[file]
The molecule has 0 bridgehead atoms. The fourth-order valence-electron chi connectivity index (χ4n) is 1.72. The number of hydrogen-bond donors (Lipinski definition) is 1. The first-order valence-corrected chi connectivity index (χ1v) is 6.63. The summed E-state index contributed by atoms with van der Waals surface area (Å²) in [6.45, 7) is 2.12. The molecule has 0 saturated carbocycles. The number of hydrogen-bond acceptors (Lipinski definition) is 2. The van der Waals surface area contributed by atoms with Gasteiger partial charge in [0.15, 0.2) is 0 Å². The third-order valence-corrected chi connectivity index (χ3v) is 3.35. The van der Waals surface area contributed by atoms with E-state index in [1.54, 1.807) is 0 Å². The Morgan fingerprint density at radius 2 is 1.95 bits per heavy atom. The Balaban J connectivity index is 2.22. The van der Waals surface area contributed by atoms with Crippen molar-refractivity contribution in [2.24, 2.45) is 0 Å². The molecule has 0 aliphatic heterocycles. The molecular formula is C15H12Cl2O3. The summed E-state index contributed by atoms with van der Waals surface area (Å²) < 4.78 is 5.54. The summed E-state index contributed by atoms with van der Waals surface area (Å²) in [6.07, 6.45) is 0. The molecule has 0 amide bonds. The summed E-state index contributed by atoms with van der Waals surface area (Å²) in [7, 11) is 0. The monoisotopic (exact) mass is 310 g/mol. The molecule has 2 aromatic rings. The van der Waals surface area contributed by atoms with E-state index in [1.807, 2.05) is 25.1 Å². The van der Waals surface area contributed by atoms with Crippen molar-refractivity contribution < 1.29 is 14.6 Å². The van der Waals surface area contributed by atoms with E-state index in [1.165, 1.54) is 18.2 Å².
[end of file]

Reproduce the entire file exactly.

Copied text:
The molecule has 0 bridgehead atoms. The fourth-order valence-electron chi connectivity index (χ4n) is 1.72. The number of hydrogen-bond donors (Lipinski definition) is 1. The first-order valence-corrected chi connectivity index (χ1v) is 6.63. The summed E-state index contributed by atoms with van der Waals surface area (Å²) in [6.45, 7) is 2.12. The molecule has 0 saturated carbocycles. The number of hydrogen-bond acceptors (Lipinski definition) is 2. The van der Waals surface area contributed by atoms with Gasteiger partial charge in [0.15, 0.2) is 0 Å². The third-order valence-corrected chi connectivity index (χ3v) is 3.35. The van der Waals surface area contributed by atoms with E-state index in [1.54, 1.807) is 0 Å². The Morgan fingerprint density at radius 2 is 1.95 bits per heavy atom. The Balaban J connectivity index is 2.22. The van der Waals surface area contributed by atoms with Crippen molar-refractivity contribution in [2.24, 2.45) is 0 Å². The molecule has 0 aliphatic heterocycles. The molecular formula is C15H12Cl2O3. The summed E-state index contributed by atoms with van der Waals surface area (Å²) < 4.78 is 5.54. The summed E-state index contributed by atoms with van der Waals surface area (Å²) in [6.07, 6.45) is 0. The molecule has 0 amide bonds. The summed E-state index contributed by atoms with van der Waals surface area (Å²) in [7, 11) is 0. The monoisotopic (exact) mass is 310 g/mol. The molecule has 2 aromatic rings. The van der Waals surface area contributed by atoms with E-state index in [1.807, 2.05) is 25.1 Å². The van der Waals surface area contributed by atoms with Crippen molar-refractivity contribution < 1.29 is 14.6 Å². The van der Waals surface area contributed by atoms with E-state index in [1.165, 1.54) is 18.2 Å².